By Tony Palmeri
The 12th (!) annual Tony Awards column for excellence in local media is dedicated to the late Anita Simm. Anita passed away in June at the age of 91. She and her late sister Marcile lived for many years on Parkway Ave. in Oshkosh; we were neighbors and great friends. Part of the friendship was a mutual interest in being well informed about local, state, national, and international issues. If “news junkie” ever enters the dictionary, Anita’s picture should accompany it to illustrate what such a person looks like.
Some years ago I asked Anita what she thought of the quality of mainstream, corporate news media. “Why is it so awful?” she asked with a quizzical look. Then as now, I wish I had a good answer.
So in honor of Anita, here are the 2013 Tonys. Drum roll please:
Best Feature News Story:
“Finding a Dentist When on Medicaid Like Pulling Teeth,” in the May 2013 Oshkosh SCENE. A great news feature should give voice to an issue too long neglected, marginalized, or misunderstood. Kudos to story writer Cheryl Hentz and Oshkosh SCENE editor Justin Mitchell for helping readers understand the shameful state of dental care for Wisconsin’s poor. As stated in Mitchell’s Editor’s Note: “I hope you can see with me, or at least question – what kind of system reduces its people to requiring overnight ‘camping’ . . . to stand in line for many hours in hopes of receiving one visit from a dentist? Stated differently: How dysfunctional is our state dental care system that so many Wisconsinites have no access to dental care, except to hope for care from a volunteer dentist or to join a growing number of Wisconsinites who make up an estimated 32,000 hospital emergency room visits for dental related issues.”
Best Use Of Social Media:
Lorenzo Annis’ “Take Back Your City Oshkosh” Facebook page. Concerned with what many perceive as a disturbing increase in drug activity and crime in Oshkosh, Mr. Annis created the Facebook page as a forum to air out the issues. In a short period of time, the page generated over 2,000 likes, which is no small accomplishment for social media with political overtones. Some people (myself included) heard the name “Take Back Your City Oshkosh” and immediately had visions of racist wingnuts urging Oshkosh police to institute “stop and frisk” policies or some other repressive madness. But Mr. Annis has been clear that neither the Facebook page nor he personally will be used as a vehicle for hatred or intolerance. His vision of a strong Oshkosh includes healthy, welcoming neighborhoods that celebrate diversity and inclusion. That sentiment deserves thousands more “likes.”
Best Social Consciousness Raising:
Ellis Paul Consulting’s “Diversity Movie and Discussion” nights. Ellis Paul Consulting is two activists: Janine Wright and Tracey Robertson. They believe that “one of the obstacles to diversity is the lack of experience in discussing racial/class/gender ideas in mixed social groups. Our plan is to have regular movie-discussion nights in order to foster deeper and more meaningful relationships and communication in the Oshkosh community.” Creating such relationships might lead to more open communication in our neighborhoods, less bullying by adults and children, a more equitable distribution of community resources, and increased diversity in government agencies. Movie and discussion nights are held at houses of faith across Oshkosh. For a complete schedule, go to www.blackvoicesofoshkosh.com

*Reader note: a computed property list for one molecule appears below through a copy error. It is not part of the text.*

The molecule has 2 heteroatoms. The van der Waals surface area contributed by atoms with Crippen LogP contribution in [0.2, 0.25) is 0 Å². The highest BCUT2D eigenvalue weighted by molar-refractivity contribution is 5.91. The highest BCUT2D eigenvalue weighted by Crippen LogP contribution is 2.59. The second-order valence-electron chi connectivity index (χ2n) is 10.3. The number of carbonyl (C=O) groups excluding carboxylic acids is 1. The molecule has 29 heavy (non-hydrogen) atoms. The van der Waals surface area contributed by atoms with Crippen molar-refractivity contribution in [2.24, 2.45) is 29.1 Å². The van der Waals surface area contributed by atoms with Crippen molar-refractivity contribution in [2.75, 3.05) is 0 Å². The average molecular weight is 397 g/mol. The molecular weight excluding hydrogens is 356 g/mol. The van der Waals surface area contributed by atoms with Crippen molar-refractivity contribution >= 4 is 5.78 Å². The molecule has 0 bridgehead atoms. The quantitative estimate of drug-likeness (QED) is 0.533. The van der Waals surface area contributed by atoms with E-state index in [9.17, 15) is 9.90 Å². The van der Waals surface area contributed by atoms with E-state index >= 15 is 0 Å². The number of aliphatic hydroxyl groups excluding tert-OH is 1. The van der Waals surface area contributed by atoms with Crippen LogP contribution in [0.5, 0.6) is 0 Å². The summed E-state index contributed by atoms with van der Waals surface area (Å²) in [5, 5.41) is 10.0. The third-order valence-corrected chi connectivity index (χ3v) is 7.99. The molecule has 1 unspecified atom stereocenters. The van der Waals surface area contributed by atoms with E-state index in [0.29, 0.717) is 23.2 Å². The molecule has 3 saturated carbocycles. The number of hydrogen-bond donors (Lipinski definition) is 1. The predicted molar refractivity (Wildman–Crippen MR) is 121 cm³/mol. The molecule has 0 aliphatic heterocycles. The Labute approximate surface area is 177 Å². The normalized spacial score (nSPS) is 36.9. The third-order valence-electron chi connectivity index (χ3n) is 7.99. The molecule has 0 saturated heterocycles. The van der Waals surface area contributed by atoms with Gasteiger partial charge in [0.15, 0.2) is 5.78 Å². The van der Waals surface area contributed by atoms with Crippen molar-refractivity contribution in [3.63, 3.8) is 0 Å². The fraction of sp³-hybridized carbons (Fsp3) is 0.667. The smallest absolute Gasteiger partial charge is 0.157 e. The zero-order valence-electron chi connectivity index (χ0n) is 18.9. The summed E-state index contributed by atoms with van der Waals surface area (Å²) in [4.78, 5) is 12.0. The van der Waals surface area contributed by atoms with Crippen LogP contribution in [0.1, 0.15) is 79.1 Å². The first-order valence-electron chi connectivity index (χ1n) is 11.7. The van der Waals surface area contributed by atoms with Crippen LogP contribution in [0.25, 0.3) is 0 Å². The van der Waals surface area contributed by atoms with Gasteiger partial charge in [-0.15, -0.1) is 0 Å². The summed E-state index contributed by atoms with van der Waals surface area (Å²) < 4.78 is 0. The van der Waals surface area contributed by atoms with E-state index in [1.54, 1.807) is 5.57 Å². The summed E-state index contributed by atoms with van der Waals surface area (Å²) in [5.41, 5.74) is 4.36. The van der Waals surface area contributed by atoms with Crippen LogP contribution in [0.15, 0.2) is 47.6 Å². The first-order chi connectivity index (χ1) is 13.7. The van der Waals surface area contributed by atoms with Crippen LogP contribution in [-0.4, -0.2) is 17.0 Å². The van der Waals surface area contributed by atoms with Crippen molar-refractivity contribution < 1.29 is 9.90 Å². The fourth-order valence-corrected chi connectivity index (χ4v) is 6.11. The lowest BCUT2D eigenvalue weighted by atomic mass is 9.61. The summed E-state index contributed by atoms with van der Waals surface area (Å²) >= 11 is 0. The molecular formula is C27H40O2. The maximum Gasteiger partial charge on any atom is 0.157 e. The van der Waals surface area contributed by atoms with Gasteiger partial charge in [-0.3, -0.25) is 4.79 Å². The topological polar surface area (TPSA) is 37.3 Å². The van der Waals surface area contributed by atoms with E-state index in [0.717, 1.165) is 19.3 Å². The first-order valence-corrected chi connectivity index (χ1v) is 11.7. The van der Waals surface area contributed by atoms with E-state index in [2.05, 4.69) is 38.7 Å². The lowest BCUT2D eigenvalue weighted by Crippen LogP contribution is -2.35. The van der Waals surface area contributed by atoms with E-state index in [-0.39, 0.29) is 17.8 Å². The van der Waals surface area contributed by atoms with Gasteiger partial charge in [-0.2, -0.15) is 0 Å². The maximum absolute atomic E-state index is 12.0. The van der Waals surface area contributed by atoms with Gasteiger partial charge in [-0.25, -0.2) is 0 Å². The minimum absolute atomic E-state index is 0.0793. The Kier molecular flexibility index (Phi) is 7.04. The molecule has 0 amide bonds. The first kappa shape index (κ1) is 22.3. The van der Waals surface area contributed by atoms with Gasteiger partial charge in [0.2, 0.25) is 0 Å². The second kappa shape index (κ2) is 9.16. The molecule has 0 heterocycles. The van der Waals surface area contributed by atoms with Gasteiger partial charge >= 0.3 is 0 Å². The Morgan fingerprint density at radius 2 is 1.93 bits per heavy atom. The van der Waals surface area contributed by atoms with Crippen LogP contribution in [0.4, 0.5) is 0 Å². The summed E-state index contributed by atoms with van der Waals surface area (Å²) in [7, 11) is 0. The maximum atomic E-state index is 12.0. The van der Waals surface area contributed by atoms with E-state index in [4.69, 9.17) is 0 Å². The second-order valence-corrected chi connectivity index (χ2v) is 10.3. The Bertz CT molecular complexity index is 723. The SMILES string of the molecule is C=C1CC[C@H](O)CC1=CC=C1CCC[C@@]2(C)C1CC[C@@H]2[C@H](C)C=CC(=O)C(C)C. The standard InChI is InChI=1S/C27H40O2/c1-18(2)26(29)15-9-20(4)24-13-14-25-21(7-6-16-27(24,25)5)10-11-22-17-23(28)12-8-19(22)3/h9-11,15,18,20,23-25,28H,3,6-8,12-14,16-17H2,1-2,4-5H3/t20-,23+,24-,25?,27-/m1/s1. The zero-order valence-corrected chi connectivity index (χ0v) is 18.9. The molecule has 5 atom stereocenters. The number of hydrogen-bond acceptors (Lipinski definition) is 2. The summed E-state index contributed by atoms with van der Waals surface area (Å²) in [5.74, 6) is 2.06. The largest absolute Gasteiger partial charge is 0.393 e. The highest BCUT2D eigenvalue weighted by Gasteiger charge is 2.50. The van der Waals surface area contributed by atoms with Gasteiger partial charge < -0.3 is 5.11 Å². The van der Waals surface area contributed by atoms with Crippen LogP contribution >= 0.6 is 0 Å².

Best Blues Revival:
Cave Productions and the Oshkosh Native Son Blues Society (ONSBS). Speaking of Janine Wright, she and her husband Artemas are passionate about Blues music. Cave Productions and the Oshkosh Native Son Blues Society are two vehicles they’ve created to bring this historic art form to Oshkosh. In 2012 ONSBS received a grant to help support bringing Blues education into the local schools. In 2013 Cave Productions and ONSBS brought some spectacular acts to the Electric Lounge in Oshkosh including Maurice John Vaughn, Michael Murphy, Mike Wheeler, Nellie Travis, Reverend Raven and the Chain Smokin’ Altar Boys and others. These concerts helped support the three very worthwhile goals of the ONSBS: (1) support local blues musicians and venues hosting blues events; (2) educate the community on the diverse Blues genre; (3) enhance Oshkosh culture in order to attract more Blues entertainers.
Best Letter to the Editor:
Robin Lutz on the “Sequester Surcharge.” Tea Party endorsed politicians like Senator Ron Johnson tell us repeatedly that government spending is reckless and out of control. Johnson says he does not like forced spending cuts, i.e. the sequester, but that “some mechanism needs to be in place to force action.” So you’d think that Johnson would have applauded the Federal Aviation Administration’s decision, in light of sequester cuts, to charge the Experimental Aircraft Association over $400,000 for air traffic control services during AirVenture, right? Nope. Turns out that we only need sequestration to make cuts in programs Johnson doesn’t like.
In a letter to the Oshkosh Northwestern, citizen Robin Lutz had the best take on the FAA’s decision to charge EAA for services. She said the fee should be called the “sequester surcharge,” a direct result of policy decisions made by so-called fiscal conservatives like Senator Johnson. I sincerely hope that “Sequester Surcharge” becomes a permanent part of American political discourse.
Congratulations to all 2013 Tony Award winners!
Tony Palmeri (firstname.lastname@example.org) is a professor of communication studies at UW Oshkosh.